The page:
Those positions, he said, should be established in a stable manner, be publicly recognized and include a formal "commission from the bishop."

While the positions should make it possible for women to have "a real and effective impact" on decision-making, he said, it should be done "in a way that reflects their womanhood."

Pope Francis does not explain in the document what he means by that other than by saying, "Women make their contribution to the church in a way that is properly theirs, by making present the tender strength of Mary, the Mother."

Reparatrix Sister Augusta de Oliveira, a Brazilian and vicar general of her order, was the only woman chosen by the Vatican to present the pope's document to the press Feb. 12.

Throughout the Amazon and in Amazonian Catholic communities, she said, women are "conquering and occupying spaces for decision making, reflection and service in defense of threatened life."

In the most difficult areas of the Amazon basin, she said, "we find the female presence" in religious communities "animating, supporting and serving."

Pope Francis, in his document, urged Catholics to trust that the Holy Spirit is alive and active in the Catholic communities of the Amazon. "For wherever there is a particular need, he has already poured out the charisms that can meet it."

The church, the pope wrote, simply must "be open to the Spirit's boldness, to trust in, and concretely to permit, the growth of a specific ecclesial culture that is distinctively lay."

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Follow Wooden on Twitter: @Cindy_Wooden

 

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Pope says there is no quick fix for priest shortage in Amazon region

IMAGE: CNS photo/Maria Cervantes, Reuters

By Junno Arocho Esteves

VATICAN CITY (CNS) -- Pope Francis acknowledged the serious shortage of priests in remote areas of the Amazon, but he insisted not all avenues have been exhausted to address the issue.

In his apostolic exhortation, "Querida Amazonia" ("Beloved Amazonia"), which was released by the Vatican Feb. 12, the pope said that confronting the priest shortage simply by "facilitating a greater presence of ordained ministers who can celebrate the Eucharist" would be "a very narrow aim."

The members of the Synod of Bishops for the Amazon in October asked Pope Francis to open the way for the priestly ordination of married permanent deacons so that Catholics in the region could go to Mass and receive the sacraments regularly.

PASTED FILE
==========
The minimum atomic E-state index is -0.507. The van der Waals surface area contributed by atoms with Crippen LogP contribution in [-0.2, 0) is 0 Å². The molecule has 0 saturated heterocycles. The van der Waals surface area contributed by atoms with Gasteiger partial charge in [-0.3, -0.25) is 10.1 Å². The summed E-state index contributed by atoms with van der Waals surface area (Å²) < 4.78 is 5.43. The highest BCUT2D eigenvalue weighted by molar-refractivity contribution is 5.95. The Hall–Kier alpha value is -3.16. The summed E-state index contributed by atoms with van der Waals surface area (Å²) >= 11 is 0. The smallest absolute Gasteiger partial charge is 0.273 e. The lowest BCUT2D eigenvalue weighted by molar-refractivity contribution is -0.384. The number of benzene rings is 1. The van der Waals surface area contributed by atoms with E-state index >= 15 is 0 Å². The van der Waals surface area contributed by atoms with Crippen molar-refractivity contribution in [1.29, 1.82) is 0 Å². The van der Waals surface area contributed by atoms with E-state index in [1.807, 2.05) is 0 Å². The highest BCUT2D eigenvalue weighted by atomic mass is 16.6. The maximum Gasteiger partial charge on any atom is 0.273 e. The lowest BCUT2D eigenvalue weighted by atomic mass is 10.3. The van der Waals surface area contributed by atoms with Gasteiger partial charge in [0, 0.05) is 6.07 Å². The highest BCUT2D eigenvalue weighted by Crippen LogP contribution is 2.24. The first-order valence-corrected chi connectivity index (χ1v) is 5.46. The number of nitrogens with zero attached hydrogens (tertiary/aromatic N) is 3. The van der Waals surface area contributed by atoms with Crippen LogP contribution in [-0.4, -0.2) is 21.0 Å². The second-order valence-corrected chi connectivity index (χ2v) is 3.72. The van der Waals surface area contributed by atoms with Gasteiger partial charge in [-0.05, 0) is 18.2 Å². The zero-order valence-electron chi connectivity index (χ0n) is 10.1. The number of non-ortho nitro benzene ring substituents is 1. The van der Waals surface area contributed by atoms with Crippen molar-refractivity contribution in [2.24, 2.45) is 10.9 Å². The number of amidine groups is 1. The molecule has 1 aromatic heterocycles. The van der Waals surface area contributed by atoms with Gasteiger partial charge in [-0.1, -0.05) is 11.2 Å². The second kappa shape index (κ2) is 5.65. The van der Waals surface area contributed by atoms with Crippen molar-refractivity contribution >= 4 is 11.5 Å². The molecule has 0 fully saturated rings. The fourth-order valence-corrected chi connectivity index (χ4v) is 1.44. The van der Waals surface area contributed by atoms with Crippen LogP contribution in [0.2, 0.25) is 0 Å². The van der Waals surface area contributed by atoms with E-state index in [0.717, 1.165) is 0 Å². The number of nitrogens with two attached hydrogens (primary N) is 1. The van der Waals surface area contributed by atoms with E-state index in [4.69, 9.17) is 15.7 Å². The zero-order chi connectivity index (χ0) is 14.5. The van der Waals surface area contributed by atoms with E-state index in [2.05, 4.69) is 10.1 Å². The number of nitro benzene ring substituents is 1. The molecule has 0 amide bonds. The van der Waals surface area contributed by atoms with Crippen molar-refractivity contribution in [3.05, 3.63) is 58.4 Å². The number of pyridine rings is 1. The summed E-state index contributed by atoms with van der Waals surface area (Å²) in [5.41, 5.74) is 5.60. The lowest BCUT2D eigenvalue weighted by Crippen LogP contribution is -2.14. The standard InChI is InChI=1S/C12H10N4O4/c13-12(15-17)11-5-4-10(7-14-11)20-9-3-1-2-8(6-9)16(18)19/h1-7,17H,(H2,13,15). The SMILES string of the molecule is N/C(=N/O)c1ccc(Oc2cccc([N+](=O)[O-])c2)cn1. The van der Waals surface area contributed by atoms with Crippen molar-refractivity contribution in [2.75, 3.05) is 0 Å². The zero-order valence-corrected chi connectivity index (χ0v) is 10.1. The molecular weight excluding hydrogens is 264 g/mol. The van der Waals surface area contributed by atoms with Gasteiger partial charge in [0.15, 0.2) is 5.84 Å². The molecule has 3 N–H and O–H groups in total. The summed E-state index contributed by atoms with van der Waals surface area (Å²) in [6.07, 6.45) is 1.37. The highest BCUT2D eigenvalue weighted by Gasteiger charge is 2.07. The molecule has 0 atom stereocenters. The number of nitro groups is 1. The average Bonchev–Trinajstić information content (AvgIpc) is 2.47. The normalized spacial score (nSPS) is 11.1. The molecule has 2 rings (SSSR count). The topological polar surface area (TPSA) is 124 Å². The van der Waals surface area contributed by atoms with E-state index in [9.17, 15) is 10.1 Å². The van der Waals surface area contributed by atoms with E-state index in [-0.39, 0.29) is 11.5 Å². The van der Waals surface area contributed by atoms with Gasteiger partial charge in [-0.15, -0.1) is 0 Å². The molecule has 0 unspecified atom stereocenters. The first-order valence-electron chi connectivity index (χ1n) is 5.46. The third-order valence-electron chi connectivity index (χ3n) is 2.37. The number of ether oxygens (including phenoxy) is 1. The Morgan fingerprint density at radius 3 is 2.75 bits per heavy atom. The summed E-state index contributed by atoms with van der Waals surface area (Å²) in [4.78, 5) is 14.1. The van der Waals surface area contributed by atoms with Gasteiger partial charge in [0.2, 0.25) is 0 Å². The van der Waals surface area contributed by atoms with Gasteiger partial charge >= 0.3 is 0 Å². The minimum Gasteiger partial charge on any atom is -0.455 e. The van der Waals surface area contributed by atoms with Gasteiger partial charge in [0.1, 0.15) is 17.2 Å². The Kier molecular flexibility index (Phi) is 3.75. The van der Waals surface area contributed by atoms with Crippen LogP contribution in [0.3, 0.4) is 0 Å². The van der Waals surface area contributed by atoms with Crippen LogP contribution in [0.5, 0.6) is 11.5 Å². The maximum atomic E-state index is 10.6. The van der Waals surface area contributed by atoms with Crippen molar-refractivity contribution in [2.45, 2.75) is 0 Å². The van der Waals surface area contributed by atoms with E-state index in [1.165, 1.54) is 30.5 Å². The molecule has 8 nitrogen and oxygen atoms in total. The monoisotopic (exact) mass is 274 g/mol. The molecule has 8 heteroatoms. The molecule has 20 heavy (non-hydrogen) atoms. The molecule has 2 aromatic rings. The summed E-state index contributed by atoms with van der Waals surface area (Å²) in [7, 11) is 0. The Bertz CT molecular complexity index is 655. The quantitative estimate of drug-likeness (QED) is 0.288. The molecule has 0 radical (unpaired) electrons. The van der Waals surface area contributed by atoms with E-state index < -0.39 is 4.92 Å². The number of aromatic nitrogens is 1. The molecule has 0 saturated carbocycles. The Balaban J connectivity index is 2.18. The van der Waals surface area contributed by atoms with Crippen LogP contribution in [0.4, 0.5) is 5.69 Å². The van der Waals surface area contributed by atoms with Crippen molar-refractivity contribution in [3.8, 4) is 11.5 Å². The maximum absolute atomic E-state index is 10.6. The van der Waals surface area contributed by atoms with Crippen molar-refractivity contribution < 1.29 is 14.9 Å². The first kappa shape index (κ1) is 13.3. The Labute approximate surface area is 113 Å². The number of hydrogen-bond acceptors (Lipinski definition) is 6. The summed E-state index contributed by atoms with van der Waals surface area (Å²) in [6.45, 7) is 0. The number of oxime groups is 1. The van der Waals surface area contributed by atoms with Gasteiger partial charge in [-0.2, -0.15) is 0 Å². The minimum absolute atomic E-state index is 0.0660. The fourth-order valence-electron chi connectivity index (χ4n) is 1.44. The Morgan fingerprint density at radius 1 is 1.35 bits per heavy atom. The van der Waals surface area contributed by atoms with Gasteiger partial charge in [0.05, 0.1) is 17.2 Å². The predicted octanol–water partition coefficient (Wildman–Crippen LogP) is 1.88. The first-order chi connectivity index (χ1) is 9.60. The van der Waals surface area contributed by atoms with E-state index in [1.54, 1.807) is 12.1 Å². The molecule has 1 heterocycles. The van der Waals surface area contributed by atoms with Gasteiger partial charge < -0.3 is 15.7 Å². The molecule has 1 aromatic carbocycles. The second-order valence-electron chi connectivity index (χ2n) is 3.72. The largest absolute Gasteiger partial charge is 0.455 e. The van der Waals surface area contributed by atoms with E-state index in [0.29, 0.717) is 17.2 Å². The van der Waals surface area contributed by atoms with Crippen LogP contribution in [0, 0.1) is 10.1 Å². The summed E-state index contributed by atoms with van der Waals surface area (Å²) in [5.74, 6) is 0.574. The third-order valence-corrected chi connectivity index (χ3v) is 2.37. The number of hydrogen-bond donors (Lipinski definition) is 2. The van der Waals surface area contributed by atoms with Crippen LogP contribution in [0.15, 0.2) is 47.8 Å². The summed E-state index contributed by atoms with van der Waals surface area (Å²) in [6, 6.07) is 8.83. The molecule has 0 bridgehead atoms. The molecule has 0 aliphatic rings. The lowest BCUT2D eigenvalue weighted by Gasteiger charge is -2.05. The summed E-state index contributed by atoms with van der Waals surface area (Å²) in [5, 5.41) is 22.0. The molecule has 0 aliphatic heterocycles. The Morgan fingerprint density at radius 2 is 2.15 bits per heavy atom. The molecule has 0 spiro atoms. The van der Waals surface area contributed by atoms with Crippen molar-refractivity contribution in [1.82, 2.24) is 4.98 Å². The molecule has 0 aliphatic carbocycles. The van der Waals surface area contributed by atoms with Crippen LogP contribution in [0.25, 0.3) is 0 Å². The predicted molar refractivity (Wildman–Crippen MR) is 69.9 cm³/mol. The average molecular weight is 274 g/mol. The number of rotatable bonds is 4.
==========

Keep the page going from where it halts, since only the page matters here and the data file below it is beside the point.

In response, Pope Francis wrote in his new document that the priest shortage must be seen as an opportunity for the Catholic Church to "awaken new life in communities."

"We need to promote an encounter with God's word and growth in holiness through various kinds of lay service that call for a process of education -- biblical, doctrinal, spiritual and practical -- and a variety of programs of ongoing formation," he said.

In an interview with Vatican News Feb. 12, Cardinal Michael Czerny, who served as secretary of the synod in October, said Pope Francis believes that "the question is not one of numbers and that a greater presence of priests is not the only requirement."

"What is needed is a presence of laypeople at the local level who are animated by a missionary spirit and capable of representing the authentic face of the Amazonian Church. This, he seems to indicate, is the only way that vocations will return," he said.

Cardinal Czerny told journalists that while there is no mention in the pope's document of ordaining married men to the priesthood or to women deacons, the pope "has not resolved them in any way beyond what he has said in the exhortation."

The synod is a journey "with long roads ahead as well as roads already traveled," Cardinal Czerny said Feb. 12 during a briefing at the Vatican press office. "So, if there are questions that you feel are open or that the church feels are open, thanks to the exhortation they will continue to be debated, discussed, discerned, prayed over and when mature presented to the appropriate authority for decision."

Pope Francis urged bishops, especially in Latin America, to encourage those who wish to be missionaries "to opt for the Amazon region."

Much like in past exhortations, the pope drove the point home in the footnotes.

"It is noteworthy that, in some countries of the Amazon Basin, more missionaries go to Europe or the United States than remain to assist their own vicariates in the Amazon region," he said.